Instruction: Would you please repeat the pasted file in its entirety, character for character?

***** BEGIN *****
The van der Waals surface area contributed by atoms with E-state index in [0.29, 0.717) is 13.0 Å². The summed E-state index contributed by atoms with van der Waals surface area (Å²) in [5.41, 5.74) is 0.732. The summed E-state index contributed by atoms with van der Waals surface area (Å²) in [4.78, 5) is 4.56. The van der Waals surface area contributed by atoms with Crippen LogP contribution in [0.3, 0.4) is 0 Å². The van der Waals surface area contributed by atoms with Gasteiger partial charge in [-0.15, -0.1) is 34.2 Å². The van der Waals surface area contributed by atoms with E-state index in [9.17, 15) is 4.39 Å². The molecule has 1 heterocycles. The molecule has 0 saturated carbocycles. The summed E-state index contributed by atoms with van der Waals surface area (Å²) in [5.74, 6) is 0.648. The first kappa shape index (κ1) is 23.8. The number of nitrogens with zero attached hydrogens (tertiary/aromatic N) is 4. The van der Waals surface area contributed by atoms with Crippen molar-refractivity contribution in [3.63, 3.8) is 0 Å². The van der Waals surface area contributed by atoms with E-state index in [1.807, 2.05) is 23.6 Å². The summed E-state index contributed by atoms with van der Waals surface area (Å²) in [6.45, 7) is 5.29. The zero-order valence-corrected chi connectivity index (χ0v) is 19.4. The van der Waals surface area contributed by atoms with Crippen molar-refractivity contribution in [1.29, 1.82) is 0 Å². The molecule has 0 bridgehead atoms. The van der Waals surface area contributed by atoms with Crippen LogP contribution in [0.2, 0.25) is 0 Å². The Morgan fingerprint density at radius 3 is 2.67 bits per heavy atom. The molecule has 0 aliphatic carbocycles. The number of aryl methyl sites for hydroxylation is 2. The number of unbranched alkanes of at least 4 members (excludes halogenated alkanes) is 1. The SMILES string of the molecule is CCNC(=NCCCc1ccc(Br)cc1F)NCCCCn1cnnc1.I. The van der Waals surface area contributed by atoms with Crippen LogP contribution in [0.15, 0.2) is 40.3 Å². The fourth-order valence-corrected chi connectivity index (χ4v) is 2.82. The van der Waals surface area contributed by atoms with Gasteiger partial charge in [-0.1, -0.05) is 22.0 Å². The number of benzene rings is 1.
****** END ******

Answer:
The van der Waals surface area contributed by atoms with E-state index in [0.29, 0.717) is 13.0 Å². The summed E-state index contributed by atoms with van der Waals surface area (Å²) in [5.41, 5.74) is 0.732. The summed E-state index contributed by atoms with van der Waals surface area (Å²) in [4.78, 5) is 4.56. The van der Waals surface area contributed by atoms with Crippen LogP contribution in [0.3, 0.4) is 0 Å². The van der Waals surface area contributed by atoms with Gasteiger partial charge in [-0.15, -0.1) is 34.2 Å². The van der Waals surface area contributed by atoms with E-state index in [9.17, 15) is 4.39 Å². The molecule has 1 heterocycles. The molecule has 0 saturated carbocycles. The summed E-state index contributed by atoms with van der Waals surface area (Å²) in [5.74, 6) is 0.648. The first kappa shape index (κ1) is 23.8. The number of nitrogens with zero attached hydrogens (tertiary/aromatic N) is 4. The van der Waals surface area contributed by atoms with Crippen molar-refractivity contribution in [3.63, 3.8) is 0 Å². The van der Waals surface area contributed by atoms with E-state index in [1.807, 2.05) is 23.6 Å². The summed E-state index contributed by atoms with van der Waals surface area (Å²) in [6.45, 7) is 5.29. The zero-order valence-corrected chi connectivity index (χ0v) is 19.4. The van der Waals surface area contributed by atoms with Crippen molar-refractivity contribution in [1.29, 1.82) is 0 Å². The molecule has 0 bridgehead atoms. The van der Waals surface area contributed by atoms with Crippen LogP contribution in [0.2, 0.25) is 0 Å². The Morgan fingerprint density at radius 3 is 2.67 bits per heavy atom. The molecule has 0 aliphatic carbocycles. The number of aryl methyl sites for hydroxylation is 2. The number of unbranched alkanes of at least 4 members (excludes halogenated alkanes) is 1. The SMILES string of the molecule is CCNC(=NCCCc1ccc(Br)cc1F)NCCCCn1cnnc1.I. The van der Waals surface area contributed by atoms with Crippen LogP contribution in [0.15, 0.2) is 40.3 Å². The fourth-order valence-corrected chi connectivity index (χ4v) is 2.82. The van der Waals surface area contributed by atoms with Gasteiger partial charge in [-0.1, -0.05) is 22.0 Å². The number of benzene rings is 1.